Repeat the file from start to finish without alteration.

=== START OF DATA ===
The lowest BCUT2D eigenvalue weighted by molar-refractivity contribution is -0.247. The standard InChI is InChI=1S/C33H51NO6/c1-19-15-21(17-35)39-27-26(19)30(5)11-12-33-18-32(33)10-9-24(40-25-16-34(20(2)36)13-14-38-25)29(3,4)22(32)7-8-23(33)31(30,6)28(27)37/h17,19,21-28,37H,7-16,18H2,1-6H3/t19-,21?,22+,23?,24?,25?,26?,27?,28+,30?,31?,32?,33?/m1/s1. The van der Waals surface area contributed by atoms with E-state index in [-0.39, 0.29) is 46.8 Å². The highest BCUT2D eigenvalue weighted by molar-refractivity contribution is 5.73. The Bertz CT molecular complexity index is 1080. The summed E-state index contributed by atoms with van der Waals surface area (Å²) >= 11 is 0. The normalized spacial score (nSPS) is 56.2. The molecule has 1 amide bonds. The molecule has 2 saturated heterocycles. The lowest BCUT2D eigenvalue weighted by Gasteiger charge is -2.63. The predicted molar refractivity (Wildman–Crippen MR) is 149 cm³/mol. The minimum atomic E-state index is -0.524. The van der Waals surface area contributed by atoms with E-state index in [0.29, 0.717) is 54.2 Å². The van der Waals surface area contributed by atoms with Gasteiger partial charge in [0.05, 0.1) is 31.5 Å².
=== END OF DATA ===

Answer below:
The lowest BCUT2D eigenvalue weighted by molar-refractivity contribution is -0.247. The standard InChI is InChI=1S/C33H51NO6/c1-19-15-21(17-35)39-27-26(19)30(5)11-12-33-18-32(33)10-9-24(40-25-16-34(20(2)36)13-14-38-25)29(3,4)22(32)7-8-23(33)31(30,6)28(27)37/h17,19,21-28,37H,7-16,18H2,1-6H3/t19-,21?,22+,23?,24?,25?,26?,27?,28+,30?,31?,32?,33?/m1/s1. The van der Waals surface area contributed by atoms with E-state index in [-0.39, 0.29) is 46.8 Å². The highest BCUT2D eigenvalue weighted by molar-refractivity contribution is 5.73. The Bertz CT molecular complexity index is 1080. The summed E-state index contributed by atoms with van der Waals surface area (Å²) >= 11 is 0. The normalized spacial score (nSPS) is 56.2. The molecule has 1 amide bonds. The molecule has 2 saturated heterocycles. The lowest BCUT2D eigenvalue weighted by Gasteiger charge is -2.63. The predicted molar refractivity (Wildman–Crippen MR) is 149 cm³/mol. The minimum atomic E-state index is -0.524. The van der Waals surface area contributed by atoms with E-state index in [0.29, 0.717) is 54.2 Å². The van der Waals surface area contributed by atoms with Gasteiger partial charge in [0.05, 0.1) is 31.5 Å².